Preserving the Harvest

Thursday, July 29, 2010

Clagett Farm Share for Week 10
The garden is in full swing this time of year. Vegetables are picked daily and the vacancies are replanted for another round of late summer or fall crops. The kitchen is abuzz with cleaning and chopping and blending and boiling.

This is the time that canning begins in earnest.

Our cooler than normal temperatures this summer have been a God send for summer canning. What would normally be a hot, sticky task has, so far, been a great pleasure. We’ve already canned blueberry, apricot and mixed berry jam; peach chutney, spiced peaches, zucchini relish and festive mild salsa. In a month there will be tomatoes – paste, stewed and sauce for pastas and pizzas.

I first learned to can with my mom. We had a neighbor on our street that made almost everything from scratch. From baking bread and making hamburger buns to canning jams, jellies, chutney’s and pie filling she made them all at home and in season. When our home garden overflowed we would take the extra produce to our neighbor and she would help us “put it up” for the winter. I loved the process of canning – getting produce ready for each recipe, stirring a bubbling pot over the stove, and then labeling colorful jars full of homegrown produce that would line our pantry shelves. Each bite throughout the winter would remind us of our summer garden and the days spent canning with friends. It was a country girls dream come true.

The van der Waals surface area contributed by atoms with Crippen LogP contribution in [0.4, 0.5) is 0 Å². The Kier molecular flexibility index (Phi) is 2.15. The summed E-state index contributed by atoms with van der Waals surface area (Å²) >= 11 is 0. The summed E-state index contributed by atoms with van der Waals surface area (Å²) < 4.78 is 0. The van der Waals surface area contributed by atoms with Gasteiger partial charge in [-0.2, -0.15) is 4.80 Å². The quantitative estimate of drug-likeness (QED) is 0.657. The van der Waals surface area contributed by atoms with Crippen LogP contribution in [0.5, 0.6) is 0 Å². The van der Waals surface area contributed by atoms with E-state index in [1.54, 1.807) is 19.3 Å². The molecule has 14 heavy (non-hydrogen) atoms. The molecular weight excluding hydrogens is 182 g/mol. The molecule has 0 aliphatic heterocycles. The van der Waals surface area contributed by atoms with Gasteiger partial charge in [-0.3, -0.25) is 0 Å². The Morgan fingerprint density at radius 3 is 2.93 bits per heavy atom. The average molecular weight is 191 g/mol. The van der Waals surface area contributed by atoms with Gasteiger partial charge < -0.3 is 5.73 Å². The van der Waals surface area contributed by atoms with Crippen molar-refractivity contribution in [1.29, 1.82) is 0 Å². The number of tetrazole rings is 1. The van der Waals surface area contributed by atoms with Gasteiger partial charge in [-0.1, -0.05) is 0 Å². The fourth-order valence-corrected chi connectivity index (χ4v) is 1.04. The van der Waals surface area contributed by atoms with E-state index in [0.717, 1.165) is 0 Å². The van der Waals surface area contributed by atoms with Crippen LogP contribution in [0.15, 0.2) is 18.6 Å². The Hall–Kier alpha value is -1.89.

First time canning can be a daunting undertaking. With the fear of spoilage and the potential for botulism it’s a normal reaction. But, with proper handling and adherence to processing guidelines, the chances of causing harm are minimized. But, rest easy. Today’s methods of preserving are much easier and much more foolproof thanks to the two-piece lid closures from jar manufactures.

If you’ve decided that preserving food is on your homestead “TO-DO” list there are two important things you must do. The first is to destroy all micro-organisms such as bacteria, molds and yeasts that are naturally present in food to prevent them from spoiling the preserved food. The second important thing is to make sure your preserving containers are well sealed so that other organisms can’t enter, or they will also cause your carefully prepared food to spoil.

For the first-time canners simple recipes like jams are quick and easy. Or, try small batch canning (recipes that produce 2 to 4 pints or half-pints) until you feel more comfortable with the process. Anyway you approach it canning will bring summer’s colorful bounty to your family’s table all winter long.

To learn more about preserving the harvest check out these helpful links:

For canning books that would make great additions to your homestead library check these out.

Creative Commons License photo credit: krossbow

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